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No. of Recommendations: 7
Two thoughts:

* A high PE can be misleading when the E hovers near zero. Such a company may be transitioning toward a better future instead of just having a crazy PE. Ford in the 2009 timeframe would be an example. It got to a point of just barely making money instead of hemorrhaging it.... and had a high PE. Now, a low PE... and a lot different situation. Netflix? Is it transitioning to a better future? Got me! LOL It was a lot easier with Ford because I worked there and "saw the future". I don't often have that advantage.

* One of my high PE companies is CTRX, originally recommended by Rule Breakers at a bit more than $5 (split adjusted) and now teetering on the edge of being a 10-bagger for me. The PE has always been uncomfortably high to me....now around 50(!), but the "story" was convincing (to me) and earnings have grown well. I figure a time of PE compression is coming (naturally).... and perhaps unrealistically hope that it occurs slowly as growth slows and the company is considered "mature".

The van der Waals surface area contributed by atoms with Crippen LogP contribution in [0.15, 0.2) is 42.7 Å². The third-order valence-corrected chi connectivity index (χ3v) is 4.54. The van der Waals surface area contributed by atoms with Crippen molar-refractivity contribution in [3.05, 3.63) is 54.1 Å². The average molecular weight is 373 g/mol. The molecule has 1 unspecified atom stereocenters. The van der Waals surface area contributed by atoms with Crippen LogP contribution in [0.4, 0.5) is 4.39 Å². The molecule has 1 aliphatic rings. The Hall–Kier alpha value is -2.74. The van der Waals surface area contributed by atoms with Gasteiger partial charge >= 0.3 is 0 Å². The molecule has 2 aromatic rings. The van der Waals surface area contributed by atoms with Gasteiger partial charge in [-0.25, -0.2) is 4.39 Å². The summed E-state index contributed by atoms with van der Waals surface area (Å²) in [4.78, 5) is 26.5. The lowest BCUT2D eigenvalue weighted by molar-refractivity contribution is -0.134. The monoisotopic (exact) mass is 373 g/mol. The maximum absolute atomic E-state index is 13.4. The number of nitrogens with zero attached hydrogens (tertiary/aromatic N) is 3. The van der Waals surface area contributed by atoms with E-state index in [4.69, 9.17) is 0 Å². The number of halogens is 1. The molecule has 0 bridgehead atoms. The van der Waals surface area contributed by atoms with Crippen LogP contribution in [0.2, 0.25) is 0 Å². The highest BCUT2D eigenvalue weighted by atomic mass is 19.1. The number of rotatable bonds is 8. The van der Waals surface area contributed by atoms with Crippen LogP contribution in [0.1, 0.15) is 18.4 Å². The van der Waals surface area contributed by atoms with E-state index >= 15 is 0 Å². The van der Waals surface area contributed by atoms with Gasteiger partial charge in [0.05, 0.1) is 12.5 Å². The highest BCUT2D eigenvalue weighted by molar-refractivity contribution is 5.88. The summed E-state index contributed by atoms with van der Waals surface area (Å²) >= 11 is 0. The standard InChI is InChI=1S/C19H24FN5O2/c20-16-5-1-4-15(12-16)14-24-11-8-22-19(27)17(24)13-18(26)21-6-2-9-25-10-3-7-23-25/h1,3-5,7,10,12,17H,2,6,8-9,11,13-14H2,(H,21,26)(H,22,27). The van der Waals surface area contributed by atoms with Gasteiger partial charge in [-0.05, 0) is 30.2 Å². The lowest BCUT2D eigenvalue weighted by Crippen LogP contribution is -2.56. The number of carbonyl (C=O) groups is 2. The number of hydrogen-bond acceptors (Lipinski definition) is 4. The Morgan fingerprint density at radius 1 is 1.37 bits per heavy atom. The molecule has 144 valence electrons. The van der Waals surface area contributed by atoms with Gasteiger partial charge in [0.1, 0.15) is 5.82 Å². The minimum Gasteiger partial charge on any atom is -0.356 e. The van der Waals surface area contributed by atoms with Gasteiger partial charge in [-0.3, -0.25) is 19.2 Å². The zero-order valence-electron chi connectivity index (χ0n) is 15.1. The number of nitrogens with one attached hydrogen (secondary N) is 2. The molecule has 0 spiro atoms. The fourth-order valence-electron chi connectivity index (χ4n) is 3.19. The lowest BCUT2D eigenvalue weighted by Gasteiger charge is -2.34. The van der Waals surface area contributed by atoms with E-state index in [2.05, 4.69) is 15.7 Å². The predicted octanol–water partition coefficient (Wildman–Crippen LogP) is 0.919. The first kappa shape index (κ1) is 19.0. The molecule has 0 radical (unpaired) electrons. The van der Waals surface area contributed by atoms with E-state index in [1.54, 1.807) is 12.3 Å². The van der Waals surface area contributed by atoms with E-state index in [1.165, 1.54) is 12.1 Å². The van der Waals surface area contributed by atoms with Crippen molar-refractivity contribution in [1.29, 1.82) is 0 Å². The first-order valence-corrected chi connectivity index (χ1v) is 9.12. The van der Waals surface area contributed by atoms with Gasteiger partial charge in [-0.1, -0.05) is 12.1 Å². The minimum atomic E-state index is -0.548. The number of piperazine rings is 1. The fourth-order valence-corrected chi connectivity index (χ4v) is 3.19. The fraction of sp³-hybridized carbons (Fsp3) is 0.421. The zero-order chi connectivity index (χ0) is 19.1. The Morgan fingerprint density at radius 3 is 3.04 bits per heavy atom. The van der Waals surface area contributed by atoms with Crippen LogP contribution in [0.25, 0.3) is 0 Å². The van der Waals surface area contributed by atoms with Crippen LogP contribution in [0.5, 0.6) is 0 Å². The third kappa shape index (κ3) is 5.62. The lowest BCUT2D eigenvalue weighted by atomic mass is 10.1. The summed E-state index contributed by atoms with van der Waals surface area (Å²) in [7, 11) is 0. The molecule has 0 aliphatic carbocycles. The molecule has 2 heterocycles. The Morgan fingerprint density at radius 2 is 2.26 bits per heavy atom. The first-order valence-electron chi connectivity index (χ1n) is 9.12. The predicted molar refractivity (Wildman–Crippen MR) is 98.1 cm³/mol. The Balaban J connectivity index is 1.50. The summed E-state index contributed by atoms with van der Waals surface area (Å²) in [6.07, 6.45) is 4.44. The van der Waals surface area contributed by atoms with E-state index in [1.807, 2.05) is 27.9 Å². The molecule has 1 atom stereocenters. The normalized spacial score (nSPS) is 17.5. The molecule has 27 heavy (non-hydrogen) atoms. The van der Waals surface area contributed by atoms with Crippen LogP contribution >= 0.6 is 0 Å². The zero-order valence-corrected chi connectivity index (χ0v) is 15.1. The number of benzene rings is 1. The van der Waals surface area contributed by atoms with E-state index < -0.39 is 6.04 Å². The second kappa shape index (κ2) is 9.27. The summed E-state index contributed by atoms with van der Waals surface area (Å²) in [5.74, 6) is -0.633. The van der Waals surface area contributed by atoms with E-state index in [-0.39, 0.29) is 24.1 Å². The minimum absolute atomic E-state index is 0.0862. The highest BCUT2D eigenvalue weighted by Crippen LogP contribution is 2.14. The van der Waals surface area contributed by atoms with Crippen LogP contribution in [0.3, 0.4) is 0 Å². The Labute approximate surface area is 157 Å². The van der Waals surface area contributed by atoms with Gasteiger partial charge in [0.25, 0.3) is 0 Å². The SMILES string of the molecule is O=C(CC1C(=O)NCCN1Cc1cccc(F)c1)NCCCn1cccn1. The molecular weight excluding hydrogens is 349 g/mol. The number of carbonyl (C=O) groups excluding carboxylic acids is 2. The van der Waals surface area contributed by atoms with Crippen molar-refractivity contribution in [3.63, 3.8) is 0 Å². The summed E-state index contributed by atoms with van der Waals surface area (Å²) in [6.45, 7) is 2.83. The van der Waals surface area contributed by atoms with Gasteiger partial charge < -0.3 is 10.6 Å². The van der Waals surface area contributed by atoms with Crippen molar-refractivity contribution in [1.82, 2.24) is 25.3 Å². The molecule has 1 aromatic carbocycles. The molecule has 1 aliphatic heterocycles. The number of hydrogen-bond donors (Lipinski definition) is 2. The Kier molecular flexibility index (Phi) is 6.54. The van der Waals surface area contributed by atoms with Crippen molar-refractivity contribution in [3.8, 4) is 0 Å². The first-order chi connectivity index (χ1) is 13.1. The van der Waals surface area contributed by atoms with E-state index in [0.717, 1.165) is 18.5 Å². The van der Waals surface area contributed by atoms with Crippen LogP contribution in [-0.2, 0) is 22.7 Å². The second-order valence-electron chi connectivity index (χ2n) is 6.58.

In my investing career, the best returns have been with turnarounds (F, ATPG) and fast growing companies (starting with Xerox in the 60s and continuing till now). With turnarounds, the PE is not the most relevant focus. With the fast growing companies..... it seems to be a bifurcated approach:

* get out before the company reaches a blow-up
* stay with it as it transitions into mature growth

Lots of examples of the blow-up case... no reason to dredge up bad memories for anyone, eh? ;)

It appears that ISRG is my best example of the second approach. Nicely growing company with a strong business....PE gradually easing from the 70s down to the 20s currently.... and it seems like growth can continue for quite a while. Sometimes.... that high PE is truly an anticipation of that future growth... and in some cases it is actually paying off.

Rob
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